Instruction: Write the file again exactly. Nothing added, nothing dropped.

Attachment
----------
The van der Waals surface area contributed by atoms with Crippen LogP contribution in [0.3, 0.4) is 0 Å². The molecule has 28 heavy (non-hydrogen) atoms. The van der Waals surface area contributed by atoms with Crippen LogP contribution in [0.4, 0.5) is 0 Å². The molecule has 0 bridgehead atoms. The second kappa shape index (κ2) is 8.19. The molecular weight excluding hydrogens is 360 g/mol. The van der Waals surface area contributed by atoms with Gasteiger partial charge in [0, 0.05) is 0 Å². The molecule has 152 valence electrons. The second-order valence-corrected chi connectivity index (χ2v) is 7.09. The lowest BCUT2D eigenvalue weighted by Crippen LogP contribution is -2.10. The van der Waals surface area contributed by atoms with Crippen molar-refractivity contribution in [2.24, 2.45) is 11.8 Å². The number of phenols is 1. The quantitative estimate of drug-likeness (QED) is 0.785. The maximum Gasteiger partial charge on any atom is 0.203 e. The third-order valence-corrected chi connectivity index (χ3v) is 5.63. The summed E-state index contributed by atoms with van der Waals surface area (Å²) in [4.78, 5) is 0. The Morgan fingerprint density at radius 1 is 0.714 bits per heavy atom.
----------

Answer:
The van der Waals surface area contributed by atoms with Crippen LogP contribution in [0.3, 0.4) is 0 Å². The molecule has 28 heavy (non-hydrogen) atoms. The van der Waals surface area contributed by atoms with Crippen LogP contribution in [0.4, 0.5) is 0 Å². The molecule has 0 bridgehead atoms. The second kappa shape index (κ2) is 8.19. The molecular weight excluding hydrogens is 360 g/mol. The van der Waals surface area contributed by atoms with Gasteiger partial charge in [0, 0.05) is 0 Å². The molecule has 152 valence electrons. The second-order valence-corrected chi connectivity index (χ2v) is 7.09. The lowest BCUT2D eigenvalue weighted by Crippen LogP contribution is -2.10. The van der Waals surface area contributed by atoms with Crippen molar-refractivity contribution in [2.24, 2.45) is 11.8 Å². The number of phenols is 1. The quantitative estimate of drug-likeness (QED) is 0.785. The maximum Gasteiger partial charge on any atom is 0.203 e. The third-order valence-corrected chi connectivity index (χ3v) is 5.63. The summed E-state index contributed by atoms with van der Waals surface area (Å²) in [4.78, 5) is 0. The Morgan fingerprint density at radius 1 is 0.714 bits per heavy atom.